Fantastic weather resistance
Very Warm
Cozy internal fabric
Excellent freedom of movement
Lightweight and very compressible
Not the warmest
On the more expensive side

The Arc'teryx Fission was the all-around highest performing glove in our review. Other gloves are better at specific tasks, but nothing performs as highly across the board. The bottom line is if we could have only one glove for skiing and snowboarding then this model would be it. Time and time again the Fission would be my go-to glove no matter what the day entailed. Whether we were spending a warm early season day at the resort or expecting to be above treeline all day while ski mountaineering, this glove answered the call admirably. The big benefits of this glove are the packability and dexterity in such a tough package.

If we had to give this glove a few disadvantages, we would mention that the cuff could be larger and the sizing chart tends to be on the larger side, so sizing down would be our recommendation unless you plan to wear a thin liner inside the glove as well. This glove is ideal for the skier who values the ability to pack gloves away in their pack, as well as have a dexterous enough glove to use in multi-sports, such as ice climbing or mountaineering.

Read review: Arc'teryx Fission

Best Overall Ski Mittens


Black Diamond Mercury Mitt


79
OVERALL
SCORE
  • Warmth - 25% 10
  • Dexterity - 25% 4
  • Water Resistance - 25% 8
  • Durability - 15% 9
  • Features - 10% 10
Waterproof material: Shell: Pertex Shield, Liner: BDry | Gauntlet or cuff: Gauntlet
Extremely warm
Bomber shell
Extra features
Poor dexterity
The liner can pack out quickly

The Black Diamond Mercury Mitt wins our OutdoorGearLab Editors' Choice award for the best overall mitten because it proved to be the most weather resistant mitten, coupled with respectable dexterity and it was the straight-up warmest product we tested. The Mercury performed very well for its weather resistance both in real-world use and in our side-by-side testings, offered bomber construction, and some additional features, like its optional internal index finger slot for improved dexterity and a hanging loop for quicker drying or to hang from a harness while climbing.

The Mercury's elaborate liner is built with 340g of PrimaLoft, a fleece lining, is covered with BDry waterproof fabric, and is WARM. Its only downside is that we do feel like the Mercury Mitt packed out a little quicker after a few seasons of heavy use. The Mercury performs well in warmer closer-to-freezing temperatures but isn't as water resistant as The North Face Montana Mitt.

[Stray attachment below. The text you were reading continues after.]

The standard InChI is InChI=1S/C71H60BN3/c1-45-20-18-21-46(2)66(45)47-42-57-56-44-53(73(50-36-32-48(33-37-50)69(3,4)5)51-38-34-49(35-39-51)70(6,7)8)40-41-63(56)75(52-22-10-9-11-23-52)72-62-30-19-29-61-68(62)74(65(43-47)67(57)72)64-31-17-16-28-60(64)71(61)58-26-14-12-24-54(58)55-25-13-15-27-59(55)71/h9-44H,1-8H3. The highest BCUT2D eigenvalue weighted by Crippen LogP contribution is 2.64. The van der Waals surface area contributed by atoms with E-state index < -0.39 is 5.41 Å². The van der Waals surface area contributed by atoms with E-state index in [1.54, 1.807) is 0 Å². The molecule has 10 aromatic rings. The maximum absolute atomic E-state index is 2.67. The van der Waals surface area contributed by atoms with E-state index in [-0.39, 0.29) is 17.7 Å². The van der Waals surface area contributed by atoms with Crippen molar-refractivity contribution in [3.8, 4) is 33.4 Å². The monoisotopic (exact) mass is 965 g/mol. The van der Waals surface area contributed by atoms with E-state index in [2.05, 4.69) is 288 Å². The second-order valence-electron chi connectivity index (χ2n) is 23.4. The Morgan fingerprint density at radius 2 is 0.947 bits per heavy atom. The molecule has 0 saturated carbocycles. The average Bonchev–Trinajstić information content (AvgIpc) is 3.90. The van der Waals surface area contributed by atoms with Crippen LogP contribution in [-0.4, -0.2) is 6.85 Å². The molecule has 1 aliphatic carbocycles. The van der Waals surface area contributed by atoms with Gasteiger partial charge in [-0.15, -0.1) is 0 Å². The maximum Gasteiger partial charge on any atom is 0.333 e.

Read review: Black Diamond Mercury Mitt

Best Bang for your Buck


Outdoor Research Revolution


Outdoor Research Revolution Gloves
Best Buy Award

$68.96
at Amazon
See It

75
OVERALL
SCORE
  • Warmth - 25% 6
  • Dexterity - 25% 8
  • Water Resistance - 25% 8
  • Durability - 15% 7
  • Features - 10% 9
Waterproof material: Ventia insert - 100% nylon | Gauntlet or cuff: Gauntlet
One of the best options for the price
Very water resistant
Functional features
Dexterous
Goat-skin leather palm
Average warmth
Not most durable

The winner of our OutdoorGearLab Best Buy Award is the Outdoor Research Revolution. This glove is a rad price for a storm worthy and dexterous glove. It features a respectable amount of insulation and above-average weather resistance but still scored well in dexterity, a combination many priced pointed gloves lack. It's not a bulky mess; it has finesse. We're also glad the OR supplied this glove with just the right amount of useful, easy-to-operate features.

Two areas where this model doesn't excel are warmth and durability. If you'd be happy to trade slightly better performance in those areas for the positives that the Revolution provides, check out the Gordini GTX Storm Trooper II. For most folks hitting the resorts, though, we think the Revolution hits the sweet spot of performance and price.

Read review: Outdoor Research Revolution

Top Pick for Warmth


Black Diamond Guide


84
OVERALL
SCORE
  • Warmth - 25% 9
  • Dexterity - 25% 6
  • Water Resistance - 25% 9
  • Durability - 15% 10
  • Features - 10% 9
Waterproof material: Gore-Tex Insert | Gauntlet or cuff: Gauntlet
Extremely warm
Mega Tough
Above average weather resistance
Removable liners help to dry quicker
Our go-to expedition glove
Not overly dexterous
Stiff and take some time to break in
Consider sizing up if you're in between sizes

The Black Diamond Guide was the warmest non-mitt tested, making it a perfect option for cold weather skiing, snowboarding, and mountaineering. Tester Ian Nicholson wore them to the summit of Denali on a day with a daytime high of -38F, and he summited in -42F and has since used this glove on ten Denali Trips. We think the glove is warmer than several price-pointed mittens on the market.